French theatrical release of MK2 slate in France will be handled by Diaphana in the future.

Paris-based producer, distributor and exhibitor MK2 has closed down its in-house theatrical distribution division and signed a deal with independent distributor Diaphana to handle the release of its production and acquisition slate in the future as part of a major restructuring of the 46-year-old company.

Company CEO Nathanael Karmitz delineated his restructuring plan - re-focusing MK2’s activities on the international market and away from local distribution - in an interview with French film trade Le Film Français on Friday. Karmitz would not comment further on the interview but a spokeswoman at MK2 confirmed the details.

“MK2 will continue to buys films, manage its catalogue and oversee international sales and local television sales as well as edit its DVD label but theatrical distribution will be done in another way other than an integrated service,” Karmitz said in the interview.

Under the restructuring, MK2 has signed a deal with Michel Saint-Jean’s independent distribution and production company Diaphana to manage the theatrical release of its films in France.

Under the accord, MK2 will handle international sales on Diaphana’s productions and acquisitions.

MK2’s remaining film activities have been regrouped in a new content division called MK2 Films, which will be headed by international sales chief Juliette Schrameck,

The new arrangement takes effect from Feb 6. The first MK2 title set to be released under the deal is Marc-Henri Wajnberg’s feature documentary Kinshasa Kids which comes out in France on April 3.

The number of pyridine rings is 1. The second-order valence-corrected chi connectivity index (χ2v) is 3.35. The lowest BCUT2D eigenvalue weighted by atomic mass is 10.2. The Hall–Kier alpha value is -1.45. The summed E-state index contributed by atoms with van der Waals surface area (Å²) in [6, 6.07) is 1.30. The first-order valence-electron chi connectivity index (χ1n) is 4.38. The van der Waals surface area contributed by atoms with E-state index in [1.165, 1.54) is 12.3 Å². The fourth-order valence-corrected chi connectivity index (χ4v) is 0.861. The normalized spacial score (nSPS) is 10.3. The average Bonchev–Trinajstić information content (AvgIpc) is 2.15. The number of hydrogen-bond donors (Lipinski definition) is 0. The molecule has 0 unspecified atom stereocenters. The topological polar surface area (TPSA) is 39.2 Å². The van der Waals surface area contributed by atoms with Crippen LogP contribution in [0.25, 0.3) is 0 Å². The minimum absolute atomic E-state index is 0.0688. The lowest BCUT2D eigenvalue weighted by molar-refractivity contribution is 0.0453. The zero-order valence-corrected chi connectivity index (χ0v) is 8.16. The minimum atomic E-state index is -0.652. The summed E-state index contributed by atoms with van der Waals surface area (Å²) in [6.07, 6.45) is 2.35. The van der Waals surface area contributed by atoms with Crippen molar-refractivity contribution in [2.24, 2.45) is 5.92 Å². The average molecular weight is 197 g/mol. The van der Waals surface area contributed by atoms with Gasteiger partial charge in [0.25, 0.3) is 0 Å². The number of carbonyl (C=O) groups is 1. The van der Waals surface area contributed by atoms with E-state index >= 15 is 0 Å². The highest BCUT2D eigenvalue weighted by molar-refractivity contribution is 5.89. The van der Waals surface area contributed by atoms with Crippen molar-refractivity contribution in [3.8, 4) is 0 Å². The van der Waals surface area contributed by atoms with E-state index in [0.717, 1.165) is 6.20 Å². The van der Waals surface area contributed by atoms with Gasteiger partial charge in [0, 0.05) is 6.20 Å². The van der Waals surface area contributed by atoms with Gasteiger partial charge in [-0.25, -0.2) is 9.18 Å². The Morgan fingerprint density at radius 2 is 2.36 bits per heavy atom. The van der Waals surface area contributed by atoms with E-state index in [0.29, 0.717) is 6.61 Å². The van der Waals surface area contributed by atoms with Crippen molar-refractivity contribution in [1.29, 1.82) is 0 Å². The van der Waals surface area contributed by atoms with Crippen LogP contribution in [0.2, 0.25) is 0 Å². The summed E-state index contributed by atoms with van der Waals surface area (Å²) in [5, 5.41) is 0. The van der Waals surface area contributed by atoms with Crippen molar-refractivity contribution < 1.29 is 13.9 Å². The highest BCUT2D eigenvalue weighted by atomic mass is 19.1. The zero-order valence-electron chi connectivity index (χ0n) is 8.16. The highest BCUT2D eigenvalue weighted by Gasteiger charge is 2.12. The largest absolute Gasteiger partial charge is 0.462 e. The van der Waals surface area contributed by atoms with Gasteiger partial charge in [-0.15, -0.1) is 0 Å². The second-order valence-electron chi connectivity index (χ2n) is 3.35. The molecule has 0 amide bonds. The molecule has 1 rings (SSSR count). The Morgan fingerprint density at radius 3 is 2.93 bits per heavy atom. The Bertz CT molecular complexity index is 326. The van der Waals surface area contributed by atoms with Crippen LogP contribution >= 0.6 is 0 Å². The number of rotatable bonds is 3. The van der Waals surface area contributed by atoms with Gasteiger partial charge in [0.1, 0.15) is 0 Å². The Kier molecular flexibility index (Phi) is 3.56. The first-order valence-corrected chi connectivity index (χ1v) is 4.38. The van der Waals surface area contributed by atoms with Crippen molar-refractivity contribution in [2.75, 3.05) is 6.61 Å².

Karmitz said the restructuring was in response to the rapidly changing distribution scene in France, in which films and distribution companies had proliferated in recent years.

“Acquisition costs keep going up due to the fierce competition… A medium-sized structure like MK2 has to make a choice, invest more deeply to haul itself up to the level of the majors or reduce its activities to limit its costs without however completely reducing the risks… We have decided to go down a third route by working with Diaphana. I’m convinced that partnerships like this between independents are the future,” said Karmitz.

The 34-year-old CEO said that the lacklustre performance of MK2 films such as On the Road. Like Someone in Love and Something in the Air at the French box office last year had prompted the company to rethink its activities.

“We didn’t loose money because we had sold these films into some 30 territories but the French admissions were not as good as we had hoped for such works. We asked ourselves where our priorities lay and decided it was more on the international and catalogue side than in the theatres,” said Karmitz.